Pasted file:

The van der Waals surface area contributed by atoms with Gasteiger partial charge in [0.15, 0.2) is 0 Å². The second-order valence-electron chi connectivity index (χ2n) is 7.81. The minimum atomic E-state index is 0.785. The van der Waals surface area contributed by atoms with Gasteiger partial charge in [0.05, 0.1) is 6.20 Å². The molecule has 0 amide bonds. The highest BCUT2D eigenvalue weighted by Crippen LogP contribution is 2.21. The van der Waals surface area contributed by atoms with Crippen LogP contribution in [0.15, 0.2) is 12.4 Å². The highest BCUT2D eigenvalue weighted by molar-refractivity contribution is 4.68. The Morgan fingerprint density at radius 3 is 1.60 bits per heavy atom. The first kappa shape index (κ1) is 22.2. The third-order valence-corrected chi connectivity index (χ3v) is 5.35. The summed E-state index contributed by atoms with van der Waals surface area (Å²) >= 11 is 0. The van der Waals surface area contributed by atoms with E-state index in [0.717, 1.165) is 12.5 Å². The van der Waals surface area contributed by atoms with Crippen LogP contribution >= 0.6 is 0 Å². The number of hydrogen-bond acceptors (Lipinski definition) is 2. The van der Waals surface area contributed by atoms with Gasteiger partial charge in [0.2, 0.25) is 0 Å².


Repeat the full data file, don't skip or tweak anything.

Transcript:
The van der Waals surface area contributed by atoms with Gasteiger partial charge in [0.15, 0.2) is 0 Å². The second-order valence-electron chi connectivity index (χ2n) is 7.81. The minimum atomic E-state index is 0.785. The van der Waals surface area contributed by atoms with Gasteiger partial charge in [0.05, 0.1) is 6.20 Å². The molecule has 0 amide bonds. The highest BCUT2D eigenvalue weighted by Crippen LogP contribution is 2.21. The van der Waals surface area contributed by atoms with Crippen LogP contribution in [0.15, 0.2) is 12.4 Å². The highest BCUT2D eigenvalue weighted by molar-refractivity contribution is 4.68. The Morgan fingerprint density at radius 3 is 1.60 bits per heavy atom. The first kappa shape index (κ1) is 22.2. The third-order valence-corrected chi connectivity index (χ3v) is 5.35. The summed E-state index contributed by atoms with van der Waals surface area (Å²) >= 11 is 0. The van der Waals surface area contributed by atoms with E-state index in [0.717, 1.165) is 12.5 Å². The van der Waals surface area contributed by atoms with Crippen LogP contribution >= 0.6 is 0 Å². The number of hydrogen-bond acceptors (Lipinski definition) is 2. The van der Waals surface area contributed by atoms with Gasteiger partial charge in [0.2, 0.25) is 0 Å².